This significance of the value of deliberation to the Constitution was reiterated by the Supreme Court in State (NCT of Delhi) v. Union of India.[10] In explaining the desired relationship between the Lieutenant-Governor and Cabinet, the Court held that constitutional functionaries work under the scheme of participatory governance and mutual respect. In concluding its opinion, the majority observed that there is a constitutional requirement of discussion and deliberation, and the nuances of the issue must be dwelled upon.[11] This is essential to ensure the welfare of the people in an ethical and constitutionally sound manner.

Why is this emphasis on deliberative democracy important?

The emphasis on deliberative democracy is important, primarily because it fosters participation and compromise. Russell Hardin’s conception of a representative democracy is relevant here. Hardin argues that an assembly legislates better than the prince (i.e. a monarchical head of state) because it allows interests in contest to decide policy.[12] Cabinets may comprise of the leaders of the political party in power, but a legislative assembly is more representative of the several strata and communities in society. Deliberation in the assembly ensures that the ability of different blocs to participate in law-making is facilitated.[13] When bills are rushed through, members hardly have an opportunity to study the measure, obtain feedback from their constituents, conduct independent research or suggest necessary amendments to the proposed law. Their participation becomes a formality, which is clearly against the spirit of the constitutional role created for the legislature.

An added advantage of a forum such as the Parliament is the scope for political compromise and moderation.[14] Compromise need not always mean giving up on the best possible outcome. In fact, in a country as diverse as ours, it could mean moving towards that outcome. A compromise means the majority accommodates the concerns of the minority and that certain sections are not excluded by the higher echelons of society.

In fact, one can also suggest that deliberation is the only way through which optimal legislations can be drafted.[15] Reasoning and discussions bring out the flaws in the proposed statute, provide an opportunity to consider the various scenarios to which the law could apply and allow citizens to understand the intent of the legislature. Moreover, the diversity of expertise, knowledge and interests makes the Parliament a conducive space for this.[16] An unchallenged passage of bills only makes the law-making process opaque and defeats the purpose of having checks and balances embedded in the constitutional framework in the first place.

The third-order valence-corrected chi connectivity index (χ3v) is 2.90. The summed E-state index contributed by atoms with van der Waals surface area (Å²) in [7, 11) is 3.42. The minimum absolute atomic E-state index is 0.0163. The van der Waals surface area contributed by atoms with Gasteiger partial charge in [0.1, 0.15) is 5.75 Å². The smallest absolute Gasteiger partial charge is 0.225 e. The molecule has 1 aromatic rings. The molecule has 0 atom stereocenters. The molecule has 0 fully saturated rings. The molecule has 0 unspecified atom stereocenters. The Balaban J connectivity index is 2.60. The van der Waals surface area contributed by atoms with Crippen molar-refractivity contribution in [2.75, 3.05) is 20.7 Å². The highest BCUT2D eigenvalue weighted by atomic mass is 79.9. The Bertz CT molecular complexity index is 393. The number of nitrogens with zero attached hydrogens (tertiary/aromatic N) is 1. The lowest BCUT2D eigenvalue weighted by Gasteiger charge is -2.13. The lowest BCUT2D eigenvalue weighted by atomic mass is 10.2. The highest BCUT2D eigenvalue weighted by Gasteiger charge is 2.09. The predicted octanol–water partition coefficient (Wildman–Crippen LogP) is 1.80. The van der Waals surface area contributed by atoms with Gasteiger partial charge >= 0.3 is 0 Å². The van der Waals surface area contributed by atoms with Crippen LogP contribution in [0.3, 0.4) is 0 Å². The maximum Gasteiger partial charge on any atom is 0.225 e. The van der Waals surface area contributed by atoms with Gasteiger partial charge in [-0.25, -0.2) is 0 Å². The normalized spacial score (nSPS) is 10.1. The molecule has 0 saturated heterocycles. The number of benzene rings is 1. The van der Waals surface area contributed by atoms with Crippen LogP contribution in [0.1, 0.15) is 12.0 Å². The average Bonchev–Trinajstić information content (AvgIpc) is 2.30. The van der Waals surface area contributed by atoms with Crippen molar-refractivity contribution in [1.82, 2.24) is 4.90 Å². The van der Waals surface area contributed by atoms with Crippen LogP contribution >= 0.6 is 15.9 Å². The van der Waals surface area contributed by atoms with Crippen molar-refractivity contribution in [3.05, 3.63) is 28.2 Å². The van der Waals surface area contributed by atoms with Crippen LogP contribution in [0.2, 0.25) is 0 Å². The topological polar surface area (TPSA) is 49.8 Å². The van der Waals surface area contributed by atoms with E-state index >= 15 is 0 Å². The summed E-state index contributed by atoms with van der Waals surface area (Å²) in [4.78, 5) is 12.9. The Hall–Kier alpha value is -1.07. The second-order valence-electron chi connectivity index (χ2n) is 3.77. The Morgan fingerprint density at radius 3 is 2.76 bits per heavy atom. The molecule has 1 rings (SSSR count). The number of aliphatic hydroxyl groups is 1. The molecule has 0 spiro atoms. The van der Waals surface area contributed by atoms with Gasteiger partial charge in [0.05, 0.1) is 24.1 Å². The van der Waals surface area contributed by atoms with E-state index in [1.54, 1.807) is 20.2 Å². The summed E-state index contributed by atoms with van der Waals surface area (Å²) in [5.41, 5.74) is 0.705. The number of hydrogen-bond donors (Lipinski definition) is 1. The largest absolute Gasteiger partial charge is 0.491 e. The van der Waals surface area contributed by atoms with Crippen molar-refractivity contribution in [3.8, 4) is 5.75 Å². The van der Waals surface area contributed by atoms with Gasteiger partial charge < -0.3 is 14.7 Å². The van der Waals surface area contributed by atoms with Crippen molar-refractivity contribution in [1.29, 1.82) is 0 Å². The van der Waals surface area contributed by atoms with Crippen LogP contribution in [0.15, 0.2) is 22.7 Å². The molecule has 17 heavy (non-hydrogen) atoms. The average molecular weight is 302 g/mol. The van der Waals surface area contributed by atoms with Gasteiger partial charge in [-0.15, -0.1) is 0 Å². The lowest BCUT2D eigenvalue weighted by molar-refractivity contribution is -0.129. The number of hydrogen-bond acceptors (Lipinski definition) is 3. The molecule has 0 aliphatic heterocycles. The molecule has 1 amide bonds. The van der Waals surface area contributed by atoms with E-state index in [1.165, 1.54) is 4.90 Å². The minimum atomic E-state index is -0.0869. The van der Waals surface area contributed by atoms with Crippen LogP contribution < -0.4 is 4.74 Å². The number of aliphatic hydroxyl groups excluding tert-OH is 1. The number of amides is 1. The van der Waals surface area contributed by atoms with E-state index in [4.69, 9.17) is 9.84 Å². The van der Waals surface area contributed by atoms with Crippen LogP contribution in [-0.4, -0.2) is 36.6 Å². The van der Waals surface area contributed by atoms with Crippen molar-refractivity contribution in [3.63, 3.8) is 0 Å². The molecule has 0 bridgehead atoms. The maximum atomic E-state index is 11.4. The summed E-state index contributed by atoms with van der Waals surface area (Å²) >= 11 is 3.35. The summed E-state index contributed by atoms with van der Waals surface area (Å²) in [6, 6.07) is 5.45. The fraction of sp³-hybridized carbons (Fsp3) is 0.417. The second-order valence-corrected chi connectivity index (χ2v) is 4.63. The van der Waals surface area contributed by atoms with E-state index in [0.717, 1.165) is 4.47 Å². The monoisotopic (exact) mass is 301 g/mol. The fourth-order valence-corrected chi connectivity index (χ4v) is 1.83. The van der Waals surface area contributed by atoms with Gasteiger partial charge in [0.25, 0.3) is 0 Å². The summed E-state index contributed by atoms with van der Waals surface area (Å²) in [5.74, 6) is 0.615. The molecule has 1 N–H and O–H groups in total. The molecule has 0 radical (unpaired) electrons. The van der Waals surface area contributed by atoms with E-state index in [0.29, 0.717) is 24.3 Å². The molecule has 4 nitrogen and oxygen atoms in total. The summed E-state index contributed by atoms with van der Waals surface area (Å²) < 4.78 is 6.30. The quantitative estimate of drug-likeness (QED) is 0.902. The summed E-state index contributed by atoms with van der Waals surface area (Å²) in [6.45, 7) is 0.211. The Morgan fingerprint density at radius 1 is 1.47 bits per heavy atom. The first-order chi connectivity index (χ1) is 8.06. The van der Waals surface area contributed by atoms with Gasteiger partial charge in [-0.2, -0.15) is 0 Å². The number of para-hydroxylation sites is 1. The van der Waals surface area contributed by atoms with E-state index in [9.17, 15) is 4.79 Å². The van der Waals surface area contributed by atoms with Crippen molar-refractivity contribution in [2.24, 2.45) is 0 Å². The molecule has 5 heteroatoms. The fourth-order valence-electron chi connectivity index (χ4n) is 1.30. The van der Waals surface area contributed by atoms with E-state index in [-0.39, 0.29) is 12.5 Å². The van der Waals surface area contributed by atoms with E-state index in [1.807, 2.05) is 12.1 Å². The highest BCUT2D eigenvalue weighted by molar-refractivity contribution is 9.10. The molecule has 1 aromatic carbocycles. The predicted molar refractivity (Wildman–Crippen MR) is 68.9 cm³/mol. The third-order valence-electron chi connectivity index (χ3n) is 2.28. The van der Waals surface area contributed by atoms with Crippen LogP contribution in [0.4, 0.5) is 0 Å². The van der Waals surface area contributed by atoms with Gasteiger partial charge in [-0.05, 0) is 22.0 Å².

The concept of checks and balances based on the doctrine of separation of powers usually refers to the separation of the judiciary from the other, more ‘political’ organs. However, it is pertinent to remember that the Constitution also separates the legislature from the executive. It is true that, unlike the United States of America, there is an overlap between the executive and the legislature in India.[17] Members of the executive (i.e. the Council of Ministers) are chosen from the legislature and are a part of it. Nevertheless, there are different mechanisms such as “Question Hours”, “Adjournment Motions” and the like through which the legislature keeps a check on the executive. The very existence of a well-functioning legislature, through a clause-by-clause consideration of bills, scrutiny by Standing Committees etc. can ensure that the executive cannot impose its will on the nation.

When Bills such as the Unlawful Activities Prevention Act (Amendment) Bill are steamrolled through the House, the Parliament is simply unable to exercise this power and keep a check on the executive. The separation of powers among the three organs of the state is important to maintain the rule of law. When any institution over-steps its mandate and takes actions that may hurt the common good or curtail individual freedom, the other organs can step in and keep it in check. A degree of friction among the organs of the government ensures that no institution can act arbitrarily. However, the ineffectiveness of Parliament has meant that the executive now has a free reign to label any individual a terrorist under the UAPA (Amendment) Bill and the rule of law has most certainly been undermined.[18]